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Front Page » Communities » Miami ready to move ahead on Miami Beach transit connector

Miami ready to move ahead on Miami Beach transit connector

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Written by on April 10, 2019

Miami ready to move ahead on Miami Beach transit connector

Miami city commissioners are ready to move ahead on a long-awaited beach corridor transit plan connecting with Miami Beach.

A proposal to establish a partnership among the city, Miami-Dade County and the City of Miami Beach to improve regional mobility between the city’s urban core and Miami Beach via the MacArthur Causeway is on today’s (4/11) commission agenda.

On July 20, 2016, the three local governments and the Florida Department of Transportation (FDOT) executed a memorandum of understanding for continuing efforts to improve regional mobility between the City of Miami and Miami Beach.

The proposed resolution calls for the three governments to enter into a multi-agency partnership to advance efforts in connection with the county’s Strategic Miami Area Rapid Transit (SMART) Plan, adopted by the county commission, which identifies the Beach Corridor Direct Connection Project as one of six rapid transit priority corridors, for the completion of environmental, planning and engineering studies.

The partnership would be created through approval of an interlocal agreement, which would then implement terms of the 2016 agreement.

The SMART Plan prioritizes light rail or premium transit technology along six priority corridors, and a bus express rapid transit network.

The Miami City Commission endorsed the SMART Plan in 2017.

Today’s resolution begins: “… the Parties wish to continue the efforts already underway to improve regional mobility within the geographic limits of the Project, which include the City and Miami Beach, and are defined by the Federal New Starts Study Project … from 5 Street at Alton Road in Miami Beach to the Government Center in the City’s Downtown, part of the City’s streetcar alignment from the City’s Downtown to its Midtown, and from 5 Street in Miami Beach to the Miami Beach Convention Center.”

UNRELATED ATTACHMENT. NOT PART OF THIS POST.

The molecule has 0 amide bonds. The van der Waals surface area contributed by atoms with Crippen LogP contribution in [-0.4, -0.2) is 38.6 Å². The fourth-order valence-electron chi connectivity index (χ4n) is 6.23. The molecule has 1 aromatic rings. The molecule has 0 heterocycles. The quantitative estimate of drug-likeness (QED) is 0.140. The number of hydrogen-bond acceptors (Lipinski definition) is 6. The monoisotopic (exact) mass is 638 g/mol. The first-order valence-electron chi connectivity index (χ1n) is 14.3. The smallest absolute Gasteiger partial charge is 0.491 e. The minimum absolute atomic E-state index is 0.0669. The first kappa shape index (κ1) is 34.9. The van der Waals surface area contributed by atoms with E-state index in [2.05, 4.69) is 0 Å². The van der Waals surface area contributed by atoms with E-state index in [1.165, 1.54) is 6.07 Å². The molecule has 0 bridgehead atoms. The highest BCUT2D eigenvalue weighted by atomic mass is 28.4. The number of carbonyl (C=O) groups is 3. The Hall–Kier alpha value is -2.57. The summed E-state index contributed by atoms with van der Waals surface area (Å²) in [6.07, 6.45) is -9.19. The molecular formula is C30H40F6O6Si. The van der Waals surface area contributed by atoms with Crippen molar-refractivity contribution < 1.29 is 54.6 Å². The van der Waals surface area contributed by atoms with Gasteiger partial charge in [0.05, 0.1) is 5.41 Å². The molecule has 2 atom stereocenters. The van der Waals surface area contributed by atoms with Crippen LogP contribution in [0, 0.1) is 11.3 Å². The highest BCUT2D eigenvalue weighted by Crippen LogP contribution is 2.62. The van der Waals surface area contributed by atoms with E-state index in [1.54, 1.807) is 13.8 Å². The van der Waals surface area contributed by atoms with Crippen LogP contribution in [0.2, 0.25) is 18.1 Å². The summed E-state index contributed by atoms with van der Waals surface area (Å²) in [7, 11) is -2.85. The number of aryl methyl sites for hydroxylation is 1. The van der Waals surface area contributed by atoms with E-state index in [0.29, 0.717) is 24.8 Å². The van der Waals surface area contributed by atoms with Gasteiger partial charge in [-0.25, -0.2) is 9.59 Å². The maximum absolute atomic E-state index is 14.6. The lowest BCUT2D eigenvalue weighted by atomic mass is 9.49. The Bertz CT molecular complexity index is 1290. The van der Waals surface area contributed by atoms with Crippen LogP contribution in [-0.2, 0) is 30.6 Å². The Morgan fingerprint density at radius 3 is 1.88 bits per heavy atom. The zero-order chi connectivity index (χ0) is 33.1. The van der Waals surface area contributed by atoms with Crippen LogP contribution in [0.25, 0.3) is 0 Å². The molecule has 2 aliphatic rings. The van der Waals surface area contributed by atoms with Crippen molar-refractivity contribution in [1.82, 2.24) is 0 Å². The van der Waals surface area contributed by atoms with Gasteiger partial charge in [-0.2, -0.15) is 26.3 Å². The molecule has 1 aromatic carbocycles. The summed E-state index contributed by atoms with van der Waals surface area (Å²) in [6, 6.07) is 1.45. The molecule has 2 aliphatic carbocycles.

The legislation says the three parties agree to fund the environmental, planning, and engineering studies, having a total estimated cost for the Tier 2 Study of $10 million, with FDOT providing $5 million, the county $3,750,000 in Charter County Transportation Surtax Funds for the project, and the remaining $1,250,000 in three equal amounts of $417,000, subject to budgetary approval.

Guiding the implementation of the overall SMART Plan is the Miami-Dade Transportation Planning Organization, or TPO.

The organization adopted a resolution in 2016 endorsing the SMART Plan and directed the executive director to work with a fiscal priorities committee to determine the costs and potential sources of funding for project development and environment study for the projects.

The plan includes rapid transit corridors and express bus routes to increase connectivity for about 77% of Miami-Dade County residents who travel outside their residential district for employment in other areas of the county.

7 Responses to Miami ready to move ahead on Miami Beach transit connector

  1. Marc Reply

    April 10, 2019 at 7:12 am

    I don’t understand why all of these plans haven’t been agreed upon from the get go. Did it really need to take two years?!

  2. Denis Kelly Reply

    April 10, 2019 at 1:04 pm